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Former PM Sharif returns to Pakistan

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  • Greg Cannon
    http://news.yahoo.com/s/ap/20071125/ap_on_re_as/pakistan Former PM Sharif returns to Pakistan By SLOBODAN LEKIC, Associated Press Writer 58 minutes ago LAHORE,
    Message 1 of 1 , Nov 25, 2007
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      http://news.yahoo.com/s/ap/20071125/ap_on_re_as/pakistan

      Former PM Sharif returns to Pakistan

      By SLOBODAN LEKIC, Associated Press Writer 58 minutes
      ago

      LAHORE, Pakistan - Exiled former Prime Minister Nawaz
      Sharif returned home to a hero's welcome Sunday and
      called on President Gen. Pervez Musharraf to end
      emergency rule before elections, a fresh challenge to
      the U.S.-backed leader.

      "These (emergency) conditions are not conducive to
      free and fair elections," Sharif told reporters at the
      airport after arriving from Saudi Arabia. "I think the
      constitution of Pakistan should be restored, and there
      should be rule of law."

      Sharif, the head of one of the country's main
      opposition parties, said he had not negotiated his
      return with Musharraf, who overthrew him in a 1999
      coup, and expelled him when he first tried come back
      to Pakistan this year.

      "My return is not the result of any deal," Sharif told
      reporters. "My life and death are for Pakistan."

      Thousands of frenzied supporters pushed past police
      barricades into the airport in this eastern city,
      carrying Sharif and his brother on their shoulders and
      cheering wildly as Sharif stood among them on a raised
      platform. An armored car carrying Sharif left the
      airport on a procession toward a shrine in the center
      of the city, surrounded by screaming supporters.

      Musharraf has grown increasingly unpopular since he
      declared a state of emergency on Nov. 3, locking up
      thousands of opponents, purging the Supreme Court and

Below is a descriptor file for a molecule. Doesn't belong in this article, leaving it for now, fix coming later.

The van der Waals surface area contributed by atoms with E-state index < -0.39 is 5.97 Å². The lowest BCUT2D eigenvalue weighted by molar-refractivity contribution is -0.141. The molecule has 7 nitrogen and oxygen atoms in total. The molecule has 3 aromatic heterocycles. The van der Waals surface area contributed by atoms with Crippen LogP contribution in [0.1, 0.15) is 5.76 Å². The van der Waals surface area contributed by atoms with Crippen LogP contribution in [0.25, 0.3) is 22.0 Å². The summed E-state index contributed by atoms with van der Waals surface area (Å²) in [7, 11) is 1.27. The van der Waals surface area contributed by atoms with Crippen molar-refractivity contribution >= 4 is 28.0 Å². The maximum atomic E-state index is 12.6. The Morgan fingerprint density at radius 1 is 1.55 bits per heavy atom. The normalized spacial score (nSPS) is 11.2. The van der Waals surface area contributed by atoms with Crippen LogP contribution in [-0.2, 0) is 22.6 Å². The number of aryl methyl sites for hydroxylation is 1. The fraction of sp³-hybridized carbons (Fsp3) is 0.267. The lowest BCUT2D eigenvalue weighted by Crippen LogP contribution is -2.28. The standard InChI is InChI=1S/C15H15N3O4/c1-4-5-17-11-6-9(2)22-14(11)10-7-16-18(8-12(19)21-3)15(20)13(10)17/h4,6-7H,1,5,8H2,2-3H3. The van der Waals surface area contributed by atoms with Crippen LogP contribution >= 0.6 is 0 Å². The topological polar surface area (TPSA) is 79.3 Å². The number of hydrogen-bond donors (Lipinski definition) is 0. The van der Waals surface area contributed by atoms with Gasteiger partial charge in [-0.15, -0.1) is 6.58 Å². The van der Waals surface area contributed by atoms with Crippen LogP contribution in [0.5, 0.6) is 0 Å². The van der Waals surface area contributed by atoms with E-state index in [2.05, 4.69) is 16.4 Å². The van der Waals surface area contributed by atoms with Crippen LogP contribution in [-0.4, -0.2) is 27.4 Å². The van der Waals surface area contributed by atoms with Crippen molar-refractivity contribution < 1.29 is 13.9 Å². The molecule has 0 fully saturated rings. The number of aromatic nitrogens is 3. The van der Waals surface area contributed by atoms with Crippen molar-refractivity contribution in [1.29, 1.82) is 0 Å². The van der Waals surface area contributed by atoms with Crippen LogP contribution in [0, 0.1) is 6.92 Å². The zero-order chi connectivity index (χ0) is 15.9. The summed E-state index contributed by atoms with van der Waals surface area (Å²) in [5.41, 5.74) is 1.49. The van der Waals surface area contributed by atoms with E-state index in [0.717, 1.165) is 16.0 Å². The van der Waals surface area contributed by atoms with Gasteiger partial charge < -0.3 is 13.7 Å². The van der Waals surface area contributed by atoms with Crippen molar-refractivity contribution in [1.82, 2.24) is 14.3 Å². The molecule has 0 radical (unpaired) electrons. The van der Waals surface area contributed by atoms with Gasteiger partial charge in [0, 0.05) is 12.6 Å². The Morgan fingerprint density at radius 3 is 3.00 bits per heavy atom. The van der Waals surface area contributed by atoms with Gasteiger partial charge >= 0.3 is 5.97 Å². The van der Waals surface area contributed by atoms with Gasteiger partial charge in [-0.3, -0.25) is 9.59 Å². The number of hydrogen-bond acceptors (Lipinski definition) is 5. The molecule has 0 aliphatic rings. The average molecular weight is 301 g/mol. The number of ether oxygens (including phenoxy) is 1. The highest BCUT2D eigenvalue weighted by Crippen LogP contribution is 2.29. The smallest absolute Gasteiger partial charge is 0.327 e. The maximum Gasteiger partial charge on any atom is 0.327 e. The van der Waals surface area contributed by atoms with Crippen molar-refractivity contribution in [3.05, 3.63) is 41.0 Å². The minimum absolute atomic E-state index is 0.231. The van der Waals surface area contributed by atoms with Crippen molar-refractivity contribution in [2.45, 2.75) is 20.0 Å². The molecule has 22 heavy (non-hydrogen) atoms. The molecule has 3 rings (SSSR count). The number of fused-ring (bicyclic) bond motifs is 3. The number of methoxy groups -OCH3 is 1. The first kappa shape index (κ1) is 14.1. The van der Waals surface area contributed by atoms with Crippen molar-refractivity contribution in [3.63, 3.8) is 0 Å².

muzzling the media.

      If Sharif and other opposition parties refuse to take
      part in parliamentary elections slated for January, it
      would undermine Musharraf's claim to be taking the
      country back toward democracy. Equally tricky for
      Musharraf would be an alliance between Sharif and
      another recently returned prime minister, Benazir
      Bhutto.

      The deadline to file nomination papers for the Jan. 8
      vote is Monday, but Sharif did not say whether he
      would do so.

      The scene at Lahore airport was eerily reminiscent of
      the early jubilation that greeted Bhutto when she came
      back to her home city of Karachi in October, but the
      number of supporters was far lower. Bhutto's return
      was greeted by a massive suicide bomb which killed
      about 150 people in a procession through the streets.

      In a reminder that Pakistan remains under emergency
      rule, security forces had rounded up some Sharif
      activists and attempted to seal off the airport.

      But the supporters who found their way through tight
      security swarmed into the terminal building waving the
      green flag of his party and shouting slogans including
      "Prime Minister Nawaz Sharif!" and "Go, Musharraf,
      go!"

      Police lifted batons to drive them back from the
      arrival area, but had no space to swing them amid the
      dancing, jubilant crowds.

      Television footage showed Sharif, dressed in his
      trademark white shirt and a dark waistcoat, on an
      airport stairwell next to his brother, also a
      politician, and surrounded by security officials,
      waving to the cameras.

      Tight security that had surrounded Sharif after his
      plane touched down appeared to melt away amid the
      chaos.

      Both Bhutto and Sharif have been seeking to return to
      power after the parliamentary elections. But the
      ballot, which the West hopes will produce a moderate
      government able to stand up to Islamic extremism, has
      been thrown into confusion by Musharraf's seizure of